It’s been a rough ride for the nation’s farmers. Last year, their crops were ravaged by drought. This year, too much rain has kept them out of the fields at planting time.
This uncertainty marks the plight of farmers and the uncertainties of weather and their dependence upon it.
“The challenge farmers have is in dealing with extremes,” says Purdue Extension agronomist Tony Vyn, who advises farmers on the best tillage methods for different crops and soils.
Indeed, Indiana farmers are almost getting used to dealing with both extremes – what Purdue Extension corn specialist Bob Nielsen refers to as “roller coaster years” of late.
“Over the past few years, in the even-numbered years we've had early planting, and in the odd-numbered years we've had late planting,” he notes.
This year, true to form, the problem is late planting. It has been so slow that it is among the five-slowest years for spring planting in the past 20, Nielsen says.
Indiana had the seventh-wettest April on record, with a statewide average of 6.4 in. of precipitation – nearly 3 in. above normal.
As a result, only 1% of Indiana's corn crop was planted by the week ending April 28, compared with 67% last year – an even-numbered year when some farmers planted as early as March – and the five-year average of 30%, according to the U.S. Department of Agriculture's National Agricultural Statistics Service.
Soybeans are not yet reported because they typically are planted a few weeks later than corn.
Depending on conditions of individual fields, farmers would need several days for fields to dry to the point where they can work in them. Unlike a homeowner mowing the lawn just hours after a rain, farmers can't just drive their equipment onto their fields so soon.
“It's different for farmers,” Vyn says. “They shouldn'tbe out there.”
Heavy farm equipment on a wet field can compact the soil, and seeds planted in compacted soil might not grow the necessary root systems for optimal plant development.
Vyn advises farmers anxious to get into their fields not to succumb to three common tillage temptations: tilling too early or too often and when it's too wet. He says farmers need to be patient and wait for a break in the weather.
That break will come, but slowly. The outlook for the first half of May is continued frequent rainfall with below-normal temperatures for Indiana, according to the State Climate Office, based at Purdue University. Both temperature and rainfall should moderate to more typical May conditions later in the month. At this time of year, normal rainfall is near 1 in. per week.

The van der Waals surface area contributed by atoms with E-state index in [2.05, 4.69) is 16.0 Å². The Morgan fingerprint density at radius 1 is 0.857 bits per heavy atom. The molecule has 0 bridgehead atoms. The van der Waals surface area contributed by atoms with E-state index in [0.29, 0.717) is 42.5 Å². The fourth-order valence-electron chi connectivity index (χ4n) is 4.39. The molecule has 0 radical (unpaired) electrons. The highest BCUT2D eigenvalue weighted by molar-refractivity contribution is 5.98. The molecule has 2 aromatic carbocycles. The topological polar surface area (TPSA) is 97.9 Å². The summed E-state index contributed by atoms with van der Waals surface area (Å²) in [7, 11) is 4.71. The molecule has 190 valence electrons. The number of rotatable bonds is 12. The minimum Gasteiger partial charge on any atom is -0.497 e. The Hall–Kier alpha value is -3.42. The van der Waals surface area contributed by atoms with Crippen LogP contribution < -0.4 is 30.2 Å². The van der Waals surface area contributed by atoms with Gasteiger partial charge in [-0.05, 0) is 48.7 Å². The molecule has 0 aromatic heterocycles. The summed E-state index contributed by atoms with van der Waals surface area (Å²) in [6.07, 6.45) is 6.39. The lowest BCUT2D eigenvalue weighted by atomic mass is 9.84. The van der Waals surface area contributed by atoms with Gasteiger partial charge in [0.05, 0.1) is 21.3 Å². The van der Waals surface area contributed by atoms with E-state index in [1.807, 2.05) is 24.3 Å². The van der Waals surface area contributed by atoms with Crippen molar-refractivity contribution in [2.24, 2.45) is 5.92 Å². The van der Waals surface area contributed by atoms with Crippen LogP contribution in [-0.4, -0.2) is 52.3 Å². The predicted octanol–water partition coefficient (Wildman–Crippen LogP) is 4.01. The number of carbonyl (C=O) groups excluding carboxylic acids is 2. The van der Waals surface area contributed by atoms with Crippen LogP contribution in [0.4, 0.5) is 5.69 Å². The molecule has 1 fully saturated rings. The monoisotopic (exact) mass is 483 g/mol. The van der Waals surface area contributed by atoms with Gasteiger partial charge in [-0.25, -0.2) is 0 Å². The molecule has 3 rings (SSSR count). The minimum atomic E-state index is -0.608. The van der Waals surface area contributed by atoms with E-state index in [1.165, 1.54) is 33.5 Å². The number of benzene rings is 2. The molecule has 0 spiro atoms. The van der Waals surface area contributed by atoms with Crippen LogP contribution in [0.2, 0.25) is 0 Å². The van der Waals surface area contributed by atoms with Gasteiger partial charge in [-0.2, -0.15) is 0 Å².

When farmers do get into their fields, Nielsen says 25-30% of the corn crop could be planted in a week and the rest of it a week later – still in time for maximum yield potential.
“So we can catch up pretty fast,” he says.
Yield potential typically is greatest in Indiana when corn is planted by May 10, but tillage, soil fertility, and mid-summer rainfall and temperatures are among many other factors that influence yield.
“By itself, delayed planting isn't a sure path to lower yields,” Nielsen assures.
In 2009, for example, farmers had planted only 20% of the crop by late April because of wet conditions, yet their yield at harvest was 9% above trend.
But if farmers can't get into their fields by mid- to late May, they might have to decide whether to plant hybrid seeds other than they originally planned. The switch would be to a hybrid that would take less time to mature so the crop could be harvested before the threat of an autumn killing freeze.
The tradeoff for them, however, is that such earlier-maturing seeds might not yield as much grain and, consequently, not as much income.
Detailed information on what farmers would need to consider if they are seriously delayed in planting corn is available at http://www.agry.purdue.edu/ext/corn/news/timeless/HybridMaturityDelayedPlant.html.
Weather conditions in early May aren't crucial for soybeans since many farmers plant their corn ahead of soybeans. Planting of soybeans, therefore, also could be delayed.
Soybean farmers usually are at the early stages of planting at this point, with nearly half of the crop planted by May 20. Planting can extend well into June.
Still, eventually soybean farmers, too, will depend on the weather for favorable conditions so they can do their job.
“Just because it’s a day in a work week doesn't mean you can get out in the fields to work,” says Shaun Casteel, Purdue Extension soybean specialist. “A person working in an office goes to work rain or shine. Not so for farmers.”